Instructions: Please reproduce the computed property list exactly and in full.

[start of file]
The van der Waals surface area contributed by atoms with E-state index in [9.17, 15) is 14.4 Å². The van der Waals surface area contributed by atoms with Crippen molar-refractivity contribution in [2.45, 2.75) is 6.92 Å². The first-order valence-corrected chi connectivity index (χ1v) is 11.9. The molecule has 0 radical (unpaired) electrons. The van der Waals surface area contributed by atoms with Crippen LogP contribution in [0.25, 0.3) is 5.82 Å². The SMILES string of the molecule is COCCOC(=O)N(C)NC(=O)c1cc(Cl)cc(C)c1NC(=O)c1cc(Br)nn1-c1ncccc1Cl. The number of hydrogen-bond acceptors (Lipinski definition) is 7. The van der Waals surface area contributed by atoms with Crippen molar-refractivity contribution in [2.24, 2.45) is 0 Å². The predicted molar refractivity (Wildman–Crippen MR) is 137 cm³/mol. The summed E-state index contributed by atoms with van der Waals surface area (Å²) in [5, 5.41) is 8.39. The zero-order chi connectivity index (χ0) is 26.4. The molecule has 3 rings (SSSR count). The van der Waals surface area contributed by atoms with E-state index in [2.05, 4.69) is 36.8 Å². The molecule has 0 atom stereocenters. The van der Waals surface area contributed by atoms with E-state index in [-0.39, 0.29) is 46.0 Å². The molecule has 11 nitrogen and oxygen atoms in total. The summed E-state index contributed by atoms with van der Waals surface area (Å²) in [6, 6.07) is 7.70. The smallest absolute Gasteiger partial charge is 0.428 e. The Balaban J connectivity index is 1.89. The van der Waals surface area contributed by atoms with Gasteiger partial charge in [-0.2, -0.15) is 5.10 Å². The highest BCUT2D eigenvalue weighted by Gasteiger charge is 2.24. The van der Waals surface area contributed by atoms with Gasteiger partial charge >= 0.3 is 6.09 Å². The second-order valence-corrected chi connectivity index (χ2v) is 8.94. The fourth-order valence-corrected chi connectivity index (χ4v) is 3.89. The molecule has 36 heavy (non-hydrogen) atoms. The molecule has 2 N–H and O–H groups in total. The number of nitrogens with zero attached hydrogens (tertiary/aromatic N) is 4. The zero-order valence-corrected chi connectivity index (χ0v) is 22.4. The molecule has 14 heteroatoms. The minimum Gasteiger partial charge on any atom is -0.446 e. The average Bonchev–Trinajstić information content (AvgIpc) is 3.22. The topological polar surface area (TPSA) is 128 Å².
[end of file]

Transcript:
The van der Waals surface area contributed by atoms with E-state index in [9.17, 15) is 14.4 Å². The van der Waals surface area contributed by atoms with Crippen molar-refractivity contribution in [2.45, 2.75) is 6.92 Å². The first-order valence-corrected chi connectivity index (χ1v) is 11.9. The molecule has 0 radical (unpaired) electrons. The van der Waals surface area contributed by atoms with Crippen LogP contribution in [0.25, 0.3) is 5.82 Å². The SMILES string of the molecule is COCCOC(=O)N(C)NC(=O)c1cc(Cl)cc(C)c1NC(=O)c1cc(Br)nn1-c1ncccc1Cl. The number of hydrogen-bond acceptors (Lipinski definition) is 7. The van der Waals surface area contributed by atoms with Crippen molar-refractivity contribution in [2.24, 2.45) is 0 Å². The predicted molar refractivity (Wildman–Crippen MR) is 137 cm³/mol. The summed E-state index contributed by atoms with van der Waals surface area (Å²) in [5, 5.41) is 8.39. The zero-order chi connectivity index (χ0) is 26.4. The molecule has 3 rings (SSSR count). The van der Waals surface area contributed by atoms with E-state index in [2.05, 4.69) is 36.8 Å². The molecule has 0 atom stereocenters. The van der Waals surface area contributed by atoms with E-state index in [-0.39, 0.29) is 46.0 Å². The molecule has 11 nitrogen and oxygen atoms in total. The summed E-state index contributed by atoms with van der Waals surface area (Å²) in [6, 6.07) is 7.70. The smallest absolute Gasteiger partial charge is 0.428 e. The Balaban J connectivity index is 1.89. The van der Waals surface area contributed by atoms with Gasteiger partial charge in [-0.2, -0.15) is 5.10 Å². The highest BCUT2D eigenvalue weighted by Gasteiger charge is 2.24. The van der Waals surface area contributed by atoms with Gasteiger partial charge >= 0.3 is 6.09 Å². The second-order valence-corrected chi connectivity index (χ2v) is 8.94. The fourth-order valence-corrected chi connectivity index (χ4v) is 3.89. The molecule has 36 heavy (non-hydrogen) atoms. The molecule has 2 N–H and O–H groups in total. The number of nitrogens with zero attached hydrogens (tertiary/aromatic N) is 4. The zero-order valence-corrected chi connectivity index (χ0v) is 22.4. The molecule has 14 heteroatoms. The minimum Gasteiger partial charge on any atom is -0.446 e. The average Bonchev–Trinajstić information content (AvgIpc) is 3.22. The topological polar surface area (TPSA) is 128 Å².